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Tuesday August 13th 2019

Six methods used by PAP to stay in power forever

There are several methods used by the PAP to stay in power forever:-

1. No estate upgrading for opposition wards

The government has being using this upgrading fear to dissuade many voters from voting the opposition though it is their preferred choice of vote.

In 1992, then Prime Minister Goh Chok Tong announced that wards that voted for the PAP would be given priority for upgrading programmes. This was revived again at the 1997 General Election.

On the eve of Polling Day, Mr Goh went one step further: The Government would drill down to the voting patterns at the precinct level (clusters of around 10 blocks) in determining which neighbours to upgrade first. The strategy was employed in both the 1997 and 2001 elections, helping the PAP clinch 65 per cent and 75 per cent of the votes respectively (Sunday Times, 23 Sep 2018)

Pragmatic Singaporeans – used to reap a considerable amount of profit from selling their BTO flats – succumbed to this ungentlemantly tactic and either vote for the PAP or spoil their vote in order to ensure that their estate will enjoy upgrading.

Nevertheless, this tactic may not work so much now as the new BTO flats are priced so high that any profit made from the sales proceed is seldom more than $100,000. Moreover, the HDB leasehold of 99 years is a more pressing issue now than any upgrading withdrawal as many flats that have less than 60 years of lease struggle to get any potential buyers in the market – with or without upgrading work.

Used virally by the second Prime Minister Goh Chok Tong in 1990s, this upgrading fear tactic is almost unheard of in GE 2015 and probably in this coming GE.

The Main Upgrading Programme (MUP) is a town council-initiated estate upgrading project aims to restore many of our ageing flats and usually announced months before the GE with significant threats made of the upgrading withdrawal during campaigning if certain wards are to fall to the opposition. This is usually targetted at hotly-contested wards such as Marine Parade,  Tampines or Moulmein.

To this day, no one can ascertain how successful the estate upgrading fear has worked in the favour of the incumbent but the fall of Aljunied GRC in 2011 showed that any GRC can still gold given the right opposition party and candidates involved.

2. Serial numbers on voting card

About 7 to 8 days before voting, each voter will receive a polling card stating his constituency and where his voting station will be. On the right hand side of the card is a serial number which till today nobody at the Election Department can truly verify it’s legitimacy.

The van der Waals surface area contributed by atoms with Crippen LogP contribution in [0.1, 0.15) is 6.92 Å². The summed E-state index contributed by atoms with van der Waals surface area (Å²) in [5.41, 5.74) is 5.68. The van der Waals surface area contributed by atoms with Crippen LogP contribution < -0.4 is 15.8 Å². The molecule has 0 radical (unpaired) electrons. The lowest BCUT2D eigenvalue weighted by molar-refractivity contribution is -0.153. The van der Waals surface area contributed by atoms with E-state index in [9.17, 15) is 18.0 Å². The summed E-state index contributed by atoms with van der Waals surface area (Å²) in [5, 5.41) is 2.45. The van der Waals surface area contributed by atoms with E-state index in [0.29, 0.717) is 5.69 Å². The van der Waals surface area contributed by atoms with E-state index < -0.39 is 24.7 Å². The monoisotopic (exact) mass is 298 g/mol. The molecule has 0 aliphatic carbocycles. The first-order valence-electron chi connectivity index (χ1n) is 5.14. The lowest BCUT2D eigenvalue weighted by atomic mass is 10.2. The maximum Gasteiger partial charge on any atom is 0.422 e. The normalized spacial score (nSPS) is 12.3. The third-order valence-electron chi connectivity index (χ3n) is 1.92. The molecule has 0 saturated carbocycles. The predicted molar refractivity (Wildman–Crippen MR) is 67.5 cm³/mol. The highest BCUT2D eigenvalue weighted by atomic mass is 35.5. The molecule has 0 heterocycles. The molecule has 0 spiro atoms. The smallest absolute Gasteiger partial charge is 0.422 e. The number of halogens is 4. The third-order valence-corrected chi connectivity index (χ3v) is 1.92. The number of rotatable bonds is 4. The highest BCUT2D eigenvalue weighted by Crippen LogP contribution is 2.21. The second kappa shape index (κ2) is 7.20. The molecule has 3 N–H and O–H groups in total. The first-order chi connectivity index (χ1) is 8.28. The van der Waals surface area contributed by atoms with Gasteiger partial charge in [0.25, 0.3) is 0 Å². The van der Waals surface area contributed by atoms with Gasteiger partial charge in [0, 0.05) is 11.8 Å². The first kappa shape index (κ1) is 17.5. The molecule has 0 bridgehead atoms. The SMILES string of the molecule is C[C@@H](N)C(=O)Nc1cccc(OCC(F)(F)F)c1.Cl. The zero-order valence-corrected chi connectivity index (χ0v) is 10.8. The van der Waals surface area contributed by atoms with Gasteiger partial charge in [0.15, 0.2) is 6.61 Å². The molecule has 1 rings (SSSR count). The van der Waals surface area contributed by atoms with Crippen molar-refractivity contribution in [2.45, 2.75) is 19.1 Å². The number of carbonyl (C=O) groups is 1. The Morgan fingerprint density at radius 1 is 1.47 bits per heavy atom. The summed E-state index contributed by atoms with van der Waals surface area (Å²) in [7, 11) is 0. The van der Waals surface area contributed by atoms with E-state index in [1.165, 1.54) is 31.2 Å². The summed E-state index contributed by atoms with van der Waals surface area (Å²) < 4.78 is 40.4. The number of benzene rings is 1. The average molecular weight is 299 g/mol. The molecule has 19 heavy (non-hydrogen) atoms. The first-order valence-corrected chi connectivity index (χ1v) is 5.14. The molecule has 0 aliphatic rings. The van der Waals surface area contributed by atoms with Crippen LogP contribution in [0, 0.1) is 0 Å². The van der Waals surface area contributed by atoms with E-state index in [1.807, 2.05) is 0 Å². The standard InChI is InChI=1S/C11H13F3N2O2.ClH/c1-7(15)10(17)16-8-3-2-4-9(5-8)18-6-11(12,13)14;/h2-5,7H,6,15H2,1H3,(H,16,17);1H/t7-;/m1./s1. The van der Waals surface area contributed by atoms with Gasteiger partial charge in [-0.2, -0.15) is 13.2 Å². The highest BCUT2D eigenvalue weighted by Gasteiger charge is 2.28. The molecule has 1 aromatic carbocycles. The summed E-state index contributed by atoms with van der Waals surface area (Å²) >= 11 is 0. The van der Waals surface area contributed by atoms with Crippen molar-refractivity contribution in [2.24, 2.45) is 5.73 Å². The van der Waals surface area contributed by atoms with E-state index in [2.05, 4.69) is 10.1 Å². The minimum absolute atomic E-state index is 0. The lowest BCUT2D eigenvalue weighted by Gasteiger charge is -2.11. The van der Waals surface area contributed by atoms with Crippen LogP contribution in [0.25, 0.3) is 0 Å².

The Election Department on it’s website has this to say: “The serial number on the ballot paper is to protect the integrity of the democratic process. It enables strict accounting of all ballot papers issued and cast, and guards against counterfeiting and voter impersonation. ”

This serial number has created much fear among the older Merdeka Generation who is worried that voting is not secret and that their votes can be traced which incidentally is true if the government wanted to.

Moreover, on polling day itself, the Presiding officer will call out the names and identity card number of the voter before he casts his vote at the station, intensifying the fear he has of the whole voting experience.

I have spoken to one particular Presiding Officer who has such a booming voice while reading out the voter’s particulars during my candidacy at Tampines GRC in 2011, whether he could lower his voice as I could hear him clearly across the carpark. He told me that they were instructed to read out loudly and audibly so that there won’t be any mistaken identity!

I doubt this audible public pronouncement of the voter’s name and identity is used anywhere in the world during election.

However, it has worked well as I witnessed many jittery elderly voters quickly vote and get out of the chilling polling station. I am sure many who have wanted to vote in the opposition would have changed their mind on that fateful day and voted otherwise.

3. Persecution and law suit against opposition candidates

Lee Kuan Yew perfected the art of persecuting and suing opposition candidates in his reign. Workers’ Party candidates such as late Jb Jeyeretnam, late Francis Seow and even the current  crop of WP stewards Low Thia Kiang, Sylvia Lim and Pritam Singh could not escape the famed PAP persecution.

The suit tactic works so well that many opposition parties could not gather any candidates to contest in general election. Those who joined as candidates then were also dubious characters with one independent candidate even wearing slippers to file in his candidacy nomination papers and never hold any campaigning nor give a single speech before the election.